Giving Compass' Take:
- A Brookings report titled, “Moving up: Promoting workers’ economic mobility using network analysis" provides an overview of the barriers for worker mobility.
- The report sheds light on the fact that mobility outcomes are not equal across the labor market and depend on other demographic factors. How can this analysis help inform policymakers to better understand workers' opportunities?
- Learn about the impact of social networks on economic mobility.
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The promise of opportunity—and with it, economic and social mobility—is a central tenet of the American Dream. In his inaugural address, President Biden described a set of “common objects we love that define us as Americans.” The first on his list: opportunity.
However, while opportunity is omnipresent in political rhetoric and debate, there is little consensus as to what the barriers to opportunity—and mobility—in America are, let alone what we should do about them. Now, emerging from the economic devastation borne by COVID-19, and with the Biden administration’s American Jobs Plan on the horizon, there is an opportunity to turn promises into concrete action.
The American Jobs Plan hinges on two central prospects: That bold investment can create good jobs—for the present and the future—and that a targeted approach can meet workers most in need of opportunity where they are and connect them to these new jobs.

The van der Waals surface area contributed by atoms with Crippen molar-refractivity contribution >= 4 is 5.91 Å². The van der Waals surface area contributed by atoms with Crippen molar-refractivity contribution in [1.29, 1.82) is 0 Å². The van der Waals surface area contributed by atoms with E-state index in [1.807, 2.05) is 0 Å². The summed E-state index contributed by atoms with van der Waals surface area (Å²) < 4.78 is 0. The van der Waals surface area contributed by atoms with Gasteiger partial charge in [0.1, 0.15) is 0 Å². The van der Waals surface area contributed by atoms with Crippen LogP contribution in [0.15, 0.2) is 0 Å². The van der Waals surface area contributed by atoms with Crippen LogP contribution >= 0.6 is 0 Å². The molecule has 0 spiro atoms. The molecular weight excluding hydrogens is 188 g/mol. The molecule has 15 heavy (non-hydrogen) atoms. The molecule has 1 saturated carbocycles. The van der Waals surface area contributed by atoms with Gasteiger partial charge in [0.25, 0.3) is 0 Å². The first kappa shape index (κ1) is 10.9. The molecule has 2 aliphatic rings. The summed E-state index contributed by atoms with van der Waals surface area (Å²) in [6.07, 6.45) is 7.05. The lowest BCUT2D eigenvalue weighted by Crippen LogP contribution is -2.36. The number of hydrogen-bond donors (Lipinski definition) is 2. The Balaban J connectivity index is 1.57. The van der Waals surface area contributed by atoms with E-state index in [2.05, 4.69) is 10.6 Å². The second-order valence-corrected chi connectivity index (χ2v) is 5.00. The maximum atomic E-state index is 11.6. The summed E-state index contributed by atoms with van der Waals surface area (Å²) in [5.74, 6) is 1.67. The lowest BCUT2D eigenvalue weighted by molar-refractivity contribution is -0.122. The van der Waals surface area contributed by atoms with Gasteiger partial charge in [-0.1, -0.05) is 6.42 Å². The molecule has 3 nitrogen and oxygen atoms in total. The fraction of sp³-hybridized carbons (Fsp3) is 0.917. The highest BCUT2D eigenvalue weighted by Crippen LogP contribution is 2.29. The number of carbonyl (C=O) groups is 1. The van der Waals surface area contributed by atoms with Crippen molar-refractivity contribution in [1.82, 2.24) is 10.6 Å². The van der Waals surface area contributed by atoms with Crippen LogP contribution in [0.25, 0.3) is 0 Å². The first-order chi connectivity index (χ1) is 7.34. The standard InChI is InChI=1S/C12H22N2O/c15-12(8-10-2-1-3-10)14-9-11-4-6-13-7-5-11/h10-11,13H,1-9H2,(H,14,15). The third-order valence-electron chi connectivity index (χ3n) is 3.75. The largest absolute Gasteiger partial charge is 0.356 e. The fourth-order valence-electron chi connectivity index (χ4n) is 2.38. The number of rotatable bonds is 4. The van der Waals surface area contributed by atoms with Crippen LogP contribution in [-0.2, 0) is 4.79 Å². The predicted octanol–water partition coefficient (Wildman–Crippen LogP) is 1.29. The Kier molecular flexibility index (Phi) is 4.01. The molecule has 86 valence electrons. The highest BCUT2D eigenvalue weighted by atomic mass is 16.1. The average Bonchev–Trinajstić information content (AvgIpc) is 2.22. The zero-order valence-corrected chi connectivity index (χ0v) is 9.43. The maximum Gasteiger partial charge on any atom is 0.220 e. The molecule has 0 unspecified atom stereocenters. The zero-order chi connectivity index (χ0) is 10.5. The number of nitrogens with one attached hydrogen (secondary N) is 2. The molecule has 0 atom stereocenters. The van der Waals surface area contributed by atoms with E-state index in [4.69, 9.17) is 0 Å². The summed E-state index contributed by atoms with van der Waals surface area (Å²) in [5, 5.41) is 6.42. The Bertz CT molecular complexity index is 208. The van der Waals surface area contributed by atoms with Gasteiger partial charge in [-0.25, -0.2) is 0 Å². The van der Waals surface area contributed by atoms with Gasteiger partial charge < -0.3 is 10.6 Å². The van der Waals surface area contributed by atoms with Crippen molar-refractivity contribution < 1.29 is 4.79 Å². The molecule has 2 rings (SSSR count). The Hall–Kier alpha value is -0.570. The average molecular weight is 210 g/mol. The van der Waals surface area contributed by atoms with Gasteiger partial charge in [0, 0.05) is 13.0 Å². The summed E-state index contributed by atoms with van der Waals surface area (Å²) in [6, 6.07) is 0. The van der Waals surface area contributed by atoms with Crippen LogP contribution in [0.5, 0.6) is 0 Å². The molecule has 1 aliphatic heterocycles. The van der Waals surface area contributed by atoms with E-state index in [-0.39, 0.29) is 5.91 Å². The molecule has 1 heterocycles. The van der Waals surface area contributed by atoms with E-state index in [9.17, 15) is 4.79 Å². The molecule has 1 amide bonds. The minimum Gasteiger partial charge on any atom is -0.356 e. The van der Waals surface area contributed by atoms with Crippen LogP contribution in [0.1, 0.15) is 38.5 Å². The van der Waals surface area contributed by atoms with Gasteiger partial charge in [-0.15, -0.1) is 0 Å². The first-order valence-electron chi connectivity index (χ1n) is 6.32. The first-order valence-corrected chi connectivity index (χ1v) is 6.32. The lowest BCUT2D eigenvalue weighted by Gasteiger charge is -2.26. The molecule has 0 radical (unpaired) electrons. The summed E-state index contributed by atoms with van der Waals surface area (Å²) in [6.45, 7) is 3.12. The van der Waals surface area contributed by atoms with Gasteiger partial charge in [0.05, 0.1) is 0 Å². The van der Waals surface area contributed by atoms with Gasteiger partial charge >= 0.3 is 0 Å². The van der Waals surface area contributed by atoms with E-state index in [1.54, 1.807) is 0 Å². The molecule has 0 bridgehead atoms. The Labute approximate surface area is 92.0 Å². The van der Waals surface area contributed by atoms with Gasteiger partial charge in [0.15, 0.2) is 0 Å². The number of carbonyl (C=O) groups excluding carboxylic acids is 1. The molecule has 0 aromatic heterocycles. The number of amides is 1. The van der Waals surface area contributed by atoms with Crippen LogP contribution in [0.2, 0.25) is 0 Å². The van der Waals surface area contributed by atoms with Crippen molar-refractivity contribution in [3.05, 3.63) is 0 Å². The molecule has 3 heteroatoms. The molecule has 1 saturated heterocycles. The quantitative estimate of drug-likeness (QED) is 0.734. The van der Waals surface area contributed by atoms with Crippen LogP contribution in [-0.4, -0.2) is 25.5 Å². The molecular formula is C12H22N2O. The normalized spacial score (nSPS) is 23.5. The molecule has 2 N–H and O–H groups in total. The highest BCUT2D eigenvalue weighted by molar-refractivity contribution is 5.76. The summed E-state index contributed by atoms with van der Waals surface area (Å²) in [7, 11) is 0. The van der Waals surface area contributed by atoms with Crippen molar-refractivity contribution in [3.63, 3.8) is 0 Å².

Our new report, “Moving up: Promoting workers’ economic mobility using network analysis,” focuses on helping policymakers and firms use their resources wisely to promote mobility for all Americans. We use network analysis to create a multi-dimensional map of the labor market, revealing a landscape riddled with mobility gaps and barriers. Utilizing data on hundreds of thousands of real workers’ occupational transitions, this research offers a new approach to better understand the contours of mobility. Moreover, our findings help illustrate why a multilateral approach to encouraging mobility is crucial—and that government, firms, worker organizations, and individuals all have a necessary part to play in promoting opportunity.
Read the full article about low-wage worker mobility by Marcela Escobari and Eric Krebs at Brookings.